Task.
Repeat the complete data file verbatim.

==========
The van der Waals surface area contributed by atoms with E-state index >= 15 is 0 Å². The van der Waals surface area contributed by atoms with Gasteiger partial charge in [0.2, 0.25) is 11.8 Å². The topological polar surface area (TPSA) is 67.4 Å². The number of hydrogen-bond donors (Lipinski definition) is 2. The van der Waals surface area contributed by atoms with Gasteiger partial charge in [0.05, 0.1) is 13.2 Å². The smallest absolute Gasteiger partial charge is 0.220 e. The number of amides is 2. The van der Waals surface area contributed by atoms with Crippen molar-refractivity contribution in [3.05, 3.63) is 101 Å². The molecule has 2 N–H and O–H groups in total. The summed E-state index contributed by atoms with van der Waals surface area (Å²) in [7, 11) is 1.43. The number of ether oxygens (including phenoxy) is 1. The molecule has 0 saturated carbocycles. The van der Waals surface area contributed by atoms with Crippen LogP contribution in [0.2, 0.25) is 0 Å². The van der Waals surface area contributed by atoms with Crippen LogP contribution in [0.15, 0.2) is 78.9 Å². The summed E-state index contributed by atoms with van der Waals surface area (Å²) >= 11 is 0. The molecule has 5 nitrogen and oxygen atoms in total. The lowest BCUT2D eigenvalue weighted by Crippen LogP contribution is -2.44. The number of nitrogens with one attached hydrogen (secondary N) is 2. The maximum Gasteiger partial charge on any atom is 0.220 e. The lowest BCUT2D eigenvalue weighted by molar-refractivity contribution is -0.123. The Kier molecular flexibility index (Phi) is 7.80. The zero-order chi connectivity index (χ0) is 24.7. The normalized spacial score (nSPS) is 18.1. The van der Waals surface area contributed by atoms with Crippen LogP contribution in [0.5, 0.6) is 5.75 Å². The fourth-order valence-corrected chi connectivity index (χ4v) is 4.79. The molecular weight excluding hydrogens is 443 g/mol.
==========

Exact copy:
The van der Waals surface area contributed by atoms with E-state index >= 15 is 0 Å². The van der Waals surface area contributed by atoms with Gasteiger partial charge in [0.2, 0.25) is 11.8 Å². The topological polar surface area (TPSA) is 67.4 Å². The number of hydrogen-bond donors (Lipinski definition) is 2. The van der Waals surface area contributed by atoms with Gasteiger partial charge in [0.05, 0.1) is 13.2 Å². The smallest absolute Gasteiger partial charge is 0.220 e. The number of amides is 2. The van der Waals surface area contributed by atoms with Crippen molar-refractivity contribution in [3.05, 3.63) is 101 Å². The molecule has 2 N–H and O–H groups in total. The summed E-state index contributed by atoms with van der Waals surface area (Å²) in [7, 11) is 1.43. The number of ether oxygens (including phenoxy) is 1. The molecule has 0 saturated carbocycles. The van der Waals surface area contributed by atoms with Crippen LogP contribution in [0.2, 0.25) is 0 Å². The van der Waals surface area contributed by atoms with Crippen LogP contribution in [0.15, 0.2) is 78.9 Å². The summed E-state index contributed by atoms with van der Waals surface area (Å²) >= 11 is 0. The molecule has 5 nitrogen and oxygen atoms in total. The lowest BCUT2D eigenvalue weighted by Crippen LogP contribution is -2.44. The number of nitrogens with one attached hydrogen (secondary N) is 2. The maximum Gasteiger partial charge on any atom is 0.220 e. The lowest BCUT2D eigenvalue weighted by molar-refractivity contribution is -0.123. The Kier molecular flexibility index (Phi) is 7.80. The zero-order chi connectivity index (χ0) is 24.7. The normalized spacial score (nSPS) is 18.1. The van der Waals surface area contributed by atoms with Crippen LogP contribution in [0.5, 0.6) is 5.75 Å². The fourth-order valence-corrected chi connectivity index (χ4v) is 4.79. The molecular weight excluding hydrogens is 443 g/mol.